Performing Arts, Food & Drink, Film & Recording Among Hardest Hit Sectors
ALBANY – Creative Industries sectors suffered some of the highest percentage of job loss in New York’s Capital Region by the end of summer, according to new statistics from the New York Department of Labor. In the third quarter, the Performing Arts and Spectator Sports sector saw a 64% decline in jobs over the year – the highest percentage lost out of any other sector in the eight-county region.
“This industry has been devastated,” said Philip Morris, President and CEO of Proctors Collaborative. Proctors laid off 160 full-time and 53 part-time workers, plus has hired no stage hands for a year, the equivalent of 3 million dollars of annual payroll. There are now 32 full-time staff, representing an 80% loss in full-time staff positions at Proctors.
The Food and Drink sector suffered $43 million in lost wages – more wage loss than any other employment sector. Heidi Knoblauch, owner of Plumb Oyster Bar in Troy, had to lay off 100% of her workforce. “We employ people from all walks of life. Restaurants give people an opportunity to enter and re-enter the workforce. The COVID-19 pandemic has been devastating for us – it has cut off our ability to contribute to our community,” she said. “The effect of losing restaurants will reverberate through our downtowns.”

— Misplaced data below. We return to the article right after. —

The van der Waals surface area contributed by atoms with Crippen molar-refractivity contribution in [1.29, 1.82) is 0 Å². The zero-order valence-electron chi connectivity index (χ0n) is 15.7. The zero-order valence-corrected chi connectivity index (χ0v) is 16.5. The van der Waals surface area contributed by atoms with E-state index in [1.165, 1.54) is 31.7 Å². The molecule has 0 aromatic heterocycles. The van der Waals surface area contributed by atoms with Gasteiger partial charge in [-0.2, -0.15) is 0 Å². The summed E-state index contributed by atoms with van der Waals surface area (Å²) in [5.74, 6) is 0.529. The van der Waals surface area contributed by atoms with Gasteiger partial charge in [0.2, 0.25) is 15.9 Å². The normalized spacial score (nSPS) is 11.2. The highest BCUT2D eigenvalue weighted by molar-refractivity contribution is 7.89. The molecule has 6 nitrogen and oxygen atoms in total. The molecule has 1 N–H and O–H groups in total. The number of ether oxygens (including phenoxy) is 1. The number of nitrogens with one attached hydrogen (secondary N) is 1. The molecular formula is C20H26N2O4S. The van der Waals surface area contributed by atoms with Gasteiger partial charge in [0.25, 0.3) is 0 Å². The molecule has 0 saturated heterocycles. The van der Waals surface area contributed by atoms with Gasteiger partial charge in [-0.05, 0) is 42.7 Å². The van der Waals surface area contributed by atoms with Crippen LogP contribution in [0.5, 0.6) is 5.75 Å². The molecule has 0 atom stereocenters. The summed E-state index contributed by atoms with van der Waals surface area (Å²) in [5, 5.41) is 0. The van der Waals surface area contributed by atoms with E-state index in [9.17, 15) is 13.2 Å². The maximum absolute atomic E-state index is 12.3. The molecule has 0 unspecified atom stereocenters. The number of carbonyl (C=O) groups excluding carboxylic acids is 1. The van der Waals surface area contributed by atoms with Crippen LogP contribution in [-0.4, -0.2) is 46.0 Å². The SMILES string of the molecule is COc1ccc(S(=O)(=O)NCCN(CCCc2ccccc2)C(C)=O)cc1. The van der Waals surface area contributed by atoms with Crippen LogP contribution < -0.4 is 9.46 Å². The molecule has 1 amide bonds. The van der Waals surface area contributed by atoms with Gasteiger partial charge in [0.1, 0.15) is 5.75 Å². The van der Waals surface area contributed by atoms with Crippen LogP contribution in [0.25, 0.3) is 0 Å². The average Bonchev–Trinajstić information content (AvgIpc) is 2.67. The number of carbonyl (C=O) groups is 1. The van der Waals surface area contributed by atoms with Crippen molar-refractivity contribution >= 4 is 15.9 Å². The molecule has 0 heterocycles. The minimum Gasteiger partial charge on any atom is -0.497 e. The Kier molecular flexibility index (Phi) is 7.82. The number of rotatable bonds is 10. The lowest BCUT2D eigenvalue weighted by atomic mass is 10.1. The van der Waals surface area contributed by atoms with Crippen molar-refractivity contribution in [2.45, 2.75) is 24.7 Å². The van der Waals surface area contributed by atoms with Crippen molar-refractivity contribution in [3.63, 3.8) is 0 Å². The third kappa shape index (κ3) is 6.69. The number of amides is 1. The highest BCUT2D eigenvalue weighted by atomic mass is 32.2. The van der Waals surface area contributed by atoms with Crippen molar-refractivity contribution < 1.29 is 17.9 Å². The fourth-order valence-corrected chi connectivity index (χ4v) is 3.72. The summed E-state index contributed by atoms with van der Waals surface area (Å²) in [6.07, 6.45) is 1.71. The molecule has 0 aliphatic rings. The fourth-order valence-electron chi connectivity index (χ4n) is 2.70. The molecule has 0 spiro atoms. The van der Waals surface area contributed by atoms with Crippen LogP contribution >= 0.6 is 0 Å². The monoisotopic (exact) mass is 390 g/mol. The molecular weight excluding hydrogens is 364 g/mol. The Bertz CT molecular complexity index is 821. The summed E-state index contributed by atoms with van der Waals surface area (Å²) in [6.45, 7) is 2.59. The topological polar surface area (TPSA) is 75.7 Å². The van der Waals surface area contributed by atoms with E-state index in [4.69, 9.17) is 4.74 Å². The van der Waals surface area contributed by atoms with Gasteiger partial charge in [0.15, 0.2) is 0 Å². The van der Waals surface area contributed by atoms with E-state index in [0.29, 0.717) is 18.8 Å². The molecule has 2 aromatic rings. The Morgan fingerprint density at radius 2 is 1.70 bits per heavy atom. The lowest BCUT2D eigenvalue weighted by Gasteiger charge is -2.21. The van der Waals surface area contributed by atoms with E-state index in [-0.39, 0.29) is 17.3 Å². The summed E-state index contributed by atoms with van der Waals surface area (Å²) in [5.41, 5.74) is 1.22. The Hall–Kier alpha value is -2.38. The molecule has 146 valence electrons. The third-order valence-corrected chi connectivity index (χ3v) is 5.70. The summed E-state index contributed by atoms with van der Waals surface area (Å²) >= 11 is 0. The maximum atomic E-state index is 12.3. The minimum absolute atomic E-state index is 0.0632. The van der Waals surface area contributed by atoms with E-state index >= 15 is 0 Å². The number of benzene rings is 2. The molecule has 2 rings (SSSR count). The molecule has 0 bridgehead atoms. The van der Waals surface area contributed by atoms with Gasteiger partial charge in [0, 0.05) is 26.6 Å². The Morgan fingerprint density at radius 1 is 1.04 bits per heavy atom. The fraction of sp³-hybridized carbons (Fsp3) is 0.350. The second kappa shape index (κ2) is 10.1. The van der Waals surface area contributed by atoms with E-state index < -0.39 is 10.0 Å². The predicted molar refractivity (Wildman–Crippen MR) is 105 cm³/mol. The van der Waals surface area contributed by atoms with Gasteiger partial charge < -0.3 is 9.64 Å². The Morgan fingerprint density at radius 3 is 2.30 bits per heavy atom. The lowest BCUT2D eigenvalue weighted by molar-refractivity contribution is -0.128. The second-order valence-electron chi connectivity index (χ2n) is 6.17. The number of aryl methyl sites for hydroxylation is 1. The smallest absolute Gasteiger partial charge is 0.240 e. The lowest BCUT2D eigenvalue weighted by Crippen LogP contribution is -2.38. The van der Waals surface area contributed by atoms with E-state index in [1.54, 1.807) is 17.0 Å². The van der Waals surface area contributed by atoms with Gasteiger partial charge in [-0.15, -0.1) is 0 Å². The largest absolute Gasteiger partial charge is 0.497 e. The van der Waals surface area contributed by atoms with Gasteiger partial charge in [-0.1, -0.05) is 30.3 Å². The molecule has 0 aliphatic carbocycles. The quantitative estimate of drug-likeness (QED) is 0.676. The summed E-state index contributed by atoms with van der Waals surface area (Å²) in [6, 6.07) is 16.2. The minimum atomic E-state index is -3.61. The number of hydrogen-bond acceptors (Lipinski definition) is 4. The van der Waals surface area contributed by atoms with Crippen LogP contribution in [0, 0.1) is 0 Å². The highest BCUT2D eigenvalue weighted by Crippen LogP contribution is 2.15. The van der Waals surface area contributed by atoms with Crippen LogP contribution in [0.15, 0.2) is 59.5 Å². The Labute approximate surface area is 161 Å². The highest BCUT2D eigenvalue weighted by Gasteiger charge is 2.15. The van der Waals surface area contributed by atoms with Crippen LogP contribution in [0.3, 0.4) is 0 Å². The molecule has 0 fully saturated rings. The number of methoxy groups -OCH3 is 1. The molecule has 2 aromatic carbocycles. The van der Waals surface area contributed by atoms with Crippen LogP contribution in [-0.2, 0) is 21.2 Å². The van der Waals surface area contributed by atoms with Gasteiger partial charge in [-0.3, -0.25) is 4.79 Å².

Other hard-hit Creative sectors include Motion Picture & Sound Recording with 59% of jobs lost – the second highest percentage of jobs lost in the region. Apparel Manufacturing saw 41% of jobs lost, and Museums / Parks / Historic Sites saw 29% of jobs lost.
“The losses in the Creative Industries has been overwhelming,” said Maureen Sager, Executive Director of the Upstate Alliance for the Creative Economy (ACE), a not-for-profit organization organizing and advocating for Creative workers, businesses and venues. “In 2018, the Creative Industries were the fourth largest employment sector in the Capital Region, with over 36,000 workers. Thousands of those jobs have been lost. It’s unthinkable.”
Morris added that the recovery will be extremely difficult. “The supply chain for so much of it, like theater, is months long. That means a recovery will be years. Federal support will help enormously, but more importantly we need artists back working and audiences back in seats.” When asked about the April 2nd limited reopenings, Morris said, “Vaccines and social distance reopenings are just the beginning. We can’t really return until we can welcome full houses again.”